Penguins rout Flyers, punch ticket to Stanley Cup final
May 19, 2008 8:00 AM
Penguins Marc-Andre Fleury makes a save on Flyers Scottie Upshall late in the third period Sunday.
Penguins Marc-Andre Fleury makes save against the Flyers in the second period.
Penguins and Flyers fight during the second period Sunday.
Penguins Sidney Crosby is congratulated by owner Mario Lemieux.
Penguins Jordan Staal scores on Flyers Martin Biron in the second period Sunday.
Penguins Marc-Andre Fleury gets congratulated by teammates after defeating the Flyers Sunday.
Penguins Sidney Crosby goes to the net against Flyers Martin Biron in the first period Sunday.
Penguins Sidney Crosby surrounded by Championship t-shirts.
Penguins Ryan Malone celebrates his second period goal with teammate Sidney Crosby Sunday.
Penguins fans cheer on their team as they take on the Flyers Sunday.
Penguins Marc-Andre Fleury makes a save on Flyers Mike Richards in the first period Sunday.
Penguins Sidney Crosby takes shot on Flyers goalie Martin Biron in the first period.
Penguins head coach Michel Therrien shakes hands with Flyers goalie Martin Biron.
Penguins Petr Sykora takes a puck and stick from Flyers Derian Hatcher.
Penguins Jordan Staal celebrates his second period goal with teammate Adam Hall Sunday.
Penguins Petr Sykora, Ryan Malone and Evgeni Malkin celebrate their win against the Flyers Sunday.
By Dave Molinari Pittsburgh Post-Gazette
They hadn't been to a Stanley Cup final for 16 years, so when the opportunity to return finally came, the Penguins didn't feel obliged to seek anyone's permission.
Didn't ask meekly to be invited in.
Didn't knock on the door and request permission to enter.
They kicked it down.
Knocked it right off the hinges.
And, in the process, reduced an opponent that has tormented them like no other to something more like a stain than a speed bump on their road to the championship round.
They defeated Philadelphia, 6-0, at Mellon Arena in Game 5 of the Eastern Conference final yesterday, earning their first berth in the Cup final since 1992, when they won the second of the franchise's two championships.
It was the most lopsided of the Penguins' 12 victories in these playoffs and arguably one of the most satisfying in team history, given the misery the Flyers have inflicted on them for much of the past four decades.
"I think it's about time the Penguins won a series against the Flyers," center Max Talbot said. "It's been a long time."
It has been forever. The Flyers had won the previous three playoff meetings and nearly every other collision of consequence with the Penguins since the teams entered the NHL in 1967.
The Penguins will face the winner of the Western Conference final between Dallas and Detroit in the next round. The Red Wings lead that series, 3-2, going into Game 6 tonight in Dallas, but the Stars have won the past two.
Although the starting date for the Cup final has not been announced, indications are that Game 1 will be Saturday if the Red Wings win tonight. Detroit will have home-ice advantage if it advances, but the Penguins will if Dallas manages to become the third team in NHL history to rally from a 3-0 deficit to win a series.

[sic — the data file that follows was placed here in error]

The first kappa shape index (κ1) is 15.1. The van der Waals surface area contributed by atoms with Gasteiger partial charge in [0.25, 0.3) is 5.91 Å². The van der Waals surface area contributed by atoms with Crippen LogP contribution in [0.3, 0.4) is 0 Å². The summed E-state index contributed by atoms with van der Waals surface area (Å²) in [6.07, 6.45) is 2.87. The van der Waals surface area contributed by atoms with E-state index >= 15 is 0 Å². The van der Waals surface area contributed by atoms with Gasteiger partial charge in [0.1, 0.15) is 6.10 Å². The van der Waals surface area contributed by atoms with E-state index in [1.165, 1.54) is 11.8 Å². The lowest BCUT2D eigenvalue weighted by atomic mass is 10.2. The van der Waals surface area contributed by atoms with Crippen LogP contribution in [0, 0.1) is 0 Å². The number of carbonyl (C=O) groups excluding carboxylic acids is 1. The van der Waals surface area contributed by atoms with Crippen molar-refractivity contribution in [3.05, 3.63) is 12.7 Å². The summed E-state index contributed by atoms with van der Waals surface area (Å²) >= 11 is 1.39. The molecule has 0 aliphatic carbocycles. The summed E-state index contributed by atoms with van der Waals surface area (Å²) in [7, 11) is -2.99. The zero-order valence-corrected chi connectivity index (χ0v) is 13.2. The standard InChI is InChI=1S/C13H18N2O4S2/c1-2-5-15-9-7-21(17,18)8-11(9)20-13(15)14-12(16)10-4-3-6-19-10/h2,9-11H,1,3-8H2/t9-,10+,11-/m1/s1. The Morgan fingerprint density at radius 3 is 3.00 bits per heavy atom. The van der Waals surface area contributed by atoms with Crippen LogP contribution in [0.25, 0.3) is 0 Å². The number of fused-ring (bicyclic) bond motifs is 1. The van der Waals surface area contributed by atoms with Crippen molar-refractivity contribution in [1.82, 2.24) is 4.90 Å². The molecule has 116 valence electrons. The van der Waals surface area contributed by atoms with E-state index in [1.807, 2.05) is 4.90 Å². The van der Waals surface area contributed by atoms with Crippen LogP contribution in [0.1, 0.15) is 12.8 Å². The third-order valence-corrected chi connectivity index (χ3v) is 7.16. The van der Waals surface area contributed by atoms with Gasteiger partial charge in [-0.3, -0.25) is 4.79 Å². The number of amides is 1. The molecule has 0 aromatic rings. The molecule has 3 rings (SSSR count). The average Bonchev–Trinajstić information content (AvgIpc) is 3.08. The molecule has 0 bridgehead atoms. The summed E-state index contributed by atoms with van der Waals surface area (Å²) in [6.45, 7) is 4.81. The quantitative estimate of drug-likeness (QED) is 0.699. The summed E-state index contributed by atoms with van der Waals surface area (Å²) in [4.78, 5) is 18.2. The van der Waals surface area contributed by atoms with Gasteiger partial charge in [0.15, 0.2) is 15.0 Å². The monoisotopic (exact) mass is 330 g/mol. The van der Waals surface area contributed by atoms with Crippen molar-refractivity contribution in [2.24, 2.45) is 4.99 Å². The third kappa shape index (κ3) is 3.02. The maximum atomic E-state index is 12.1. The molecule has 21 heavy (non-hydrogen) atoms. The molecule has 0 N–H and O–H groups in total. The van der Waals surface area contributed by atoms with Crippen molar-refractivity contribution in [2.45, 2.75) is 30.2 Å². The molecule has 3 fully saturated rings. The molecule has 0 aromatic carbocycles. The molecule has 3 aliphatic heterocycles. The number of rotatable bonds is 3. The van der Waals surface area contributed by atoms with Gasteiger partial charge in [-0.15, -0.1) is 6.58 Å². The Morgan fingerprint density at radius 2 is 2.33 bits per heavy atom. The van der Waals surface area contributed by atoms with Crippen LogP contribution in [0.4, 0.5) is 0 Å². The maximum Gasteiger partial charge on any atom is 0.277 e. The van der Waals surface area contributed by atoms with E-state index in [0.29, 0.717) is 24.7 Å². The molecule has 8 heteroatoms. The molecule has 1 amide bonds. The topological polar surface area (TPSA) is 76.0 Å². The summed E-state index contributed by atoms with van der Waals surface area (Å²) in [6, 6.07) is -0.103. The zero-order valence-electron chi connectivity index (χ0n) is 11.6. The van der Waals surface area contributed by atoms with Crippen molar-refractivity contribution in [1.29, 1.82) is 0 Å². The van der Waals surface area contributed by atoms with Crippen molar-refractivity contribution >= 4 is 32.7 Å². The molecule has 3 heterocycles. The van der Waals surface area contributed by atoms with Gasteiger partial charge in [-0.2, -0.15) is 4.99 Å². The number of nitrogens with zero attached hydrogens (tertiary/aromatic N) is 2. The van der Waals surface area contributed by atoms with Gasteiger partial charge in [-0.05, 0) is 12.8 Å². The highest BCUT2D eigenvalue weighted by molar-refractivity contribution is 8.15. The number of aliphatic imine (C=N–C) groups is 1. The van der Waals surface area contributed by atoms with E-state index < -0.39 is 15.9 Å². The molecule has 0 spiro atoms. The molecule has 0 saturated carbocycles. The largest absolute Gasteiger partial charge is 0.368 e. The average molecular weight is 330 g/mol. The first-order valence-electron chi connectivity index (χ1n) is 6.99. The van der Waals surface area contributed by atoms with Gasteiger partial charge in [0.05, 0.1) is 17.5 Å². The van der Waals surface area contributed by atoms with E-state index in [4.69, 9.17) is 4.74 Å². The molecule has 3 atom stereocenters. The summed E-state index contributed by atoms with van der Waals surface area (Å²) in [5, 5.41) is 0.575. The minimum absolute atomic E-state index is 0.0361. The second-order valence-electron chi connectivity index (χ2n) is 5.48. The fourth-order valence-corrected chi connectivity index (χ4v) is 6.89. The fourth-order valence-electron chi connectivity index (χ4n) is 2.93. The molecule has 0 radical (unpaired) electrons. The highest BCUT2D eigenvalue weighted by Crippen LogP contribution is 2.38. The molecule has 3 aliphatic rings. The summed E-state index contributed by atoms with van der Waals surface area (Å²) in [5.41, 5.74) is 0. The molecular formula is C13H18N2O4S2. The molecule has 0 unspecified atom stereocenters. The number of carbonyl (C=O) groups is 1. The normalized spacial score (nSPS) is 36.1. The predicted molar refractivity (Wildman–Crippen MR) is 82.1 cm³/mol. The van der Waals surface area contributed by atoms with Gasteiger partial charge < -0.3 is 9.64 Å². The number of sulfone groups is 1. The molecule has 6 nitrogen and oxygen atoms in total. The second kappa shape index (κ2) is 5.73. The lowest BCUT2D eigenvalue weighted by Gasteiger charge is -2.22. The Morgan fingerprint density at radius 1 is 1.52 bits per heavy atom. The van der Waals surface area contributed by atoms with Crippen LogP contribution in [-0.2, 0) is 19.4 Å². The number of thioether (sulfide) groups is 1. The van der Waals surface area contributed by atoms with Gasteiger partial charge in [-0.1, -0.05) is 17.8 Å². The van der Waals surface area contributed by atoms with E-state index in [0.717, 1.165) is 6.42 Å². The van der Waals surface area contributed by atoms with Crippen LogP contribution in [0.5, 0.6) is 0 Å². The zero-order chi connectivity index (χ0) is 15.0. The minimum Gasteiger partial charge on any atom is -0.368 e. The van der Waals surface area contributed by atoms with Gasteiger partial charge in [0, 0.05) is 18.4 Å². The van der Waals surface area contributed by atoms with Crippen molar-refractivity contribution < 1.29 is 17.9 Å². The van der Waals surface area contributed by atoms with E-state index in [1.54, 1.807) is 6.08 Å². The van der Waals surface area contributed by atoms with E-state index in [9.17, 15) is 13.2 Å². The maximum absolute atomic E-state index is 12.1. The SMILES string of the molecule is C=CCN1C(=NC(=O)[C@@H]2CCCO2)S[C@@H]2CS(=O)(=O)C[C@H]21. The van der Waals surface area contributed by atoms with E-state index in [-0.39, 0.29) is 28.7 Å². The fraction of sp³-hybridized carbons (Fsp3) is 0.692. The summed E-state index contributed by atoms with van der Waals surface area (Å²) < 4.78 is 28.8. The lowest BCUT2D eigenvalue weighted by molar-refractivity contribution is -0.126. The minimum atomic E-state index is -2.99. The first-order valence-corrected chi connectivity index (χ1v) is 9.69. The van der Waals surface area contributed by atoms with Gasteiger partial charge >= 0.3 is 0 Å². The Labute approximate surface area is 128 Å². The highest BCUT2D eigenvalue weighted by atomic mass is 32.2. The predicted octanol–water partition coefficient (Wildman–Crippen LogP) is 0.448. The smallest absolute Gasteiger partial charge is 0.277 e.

The victory yesterday earned the Penguins the Prince of Wales trophy for the third time. It was presented by NHL deputy commissioner Bill Daly in a postgame ceremony but, in keeping with hockey tradition, the Penguins treated it like a vial of poison.
Perhaps the greatest challenge Sidney Crosby -- who ranks in the top three in the world not only among hockey talents, but among superstitious people -- has faced during his first season as captain was honoring his obligation to be photographed with Daly and the trophy while avoiding coming anywhere close to making contact with it.
"You don't see too many guys touch it," Crosby said. "We all realize that's not the one we want to be holding."
The Flyers had hoped for a lift from the return of defenseman Kimmo Timonen, who missed the first four games because of a blood clot, and perhaps he did help. Maybe if he hadn't dressed, the Flyers would have lost by eight.
Timonen probably would have been given the day off, however, if the Flyers had realized that they wouldn't be able to sneak anything past Penguins goalie Marc-Andre Fleury, who stopped 21 shots to earn his league-leading third shutout of the playoffs.
"This series was Fleury," Flyers center Daniel Briere said. "He made all the big saves."
Ryan Malone gave Fleury the only score he needed with a power-play goal at 2:30 of the first period, when a Crosby shot caromed off his left skate and past Flyers goalie Martin Biron. Evgeni Malkin then tucked a shot between Biron's legs from near the right post at 9:50 to make it 2-0.
"They had tons of jump, got a bounce right away and never looked back," Flyers forward and Plum native R.J. Umberger said.
The Penguins wrung any suspense out of the outcome in the second period, as Hossa (8:24), Malone (11:42) and Jordan Staal (19:02) beat Biron before Dupuis closed out the scoring at 4:03 of the third.
By then, there was nothing left to do but run down the clock, ignore the Prince of Wales trophy and react to winning the conference with the same emotion that might be expected after a neutral-site exhibition game that ends in a scoreless tie.
"We're playing for one thing ... the Stanley Cup," left winger Jarkko Ruutu said. "That is just one more step toward getting there."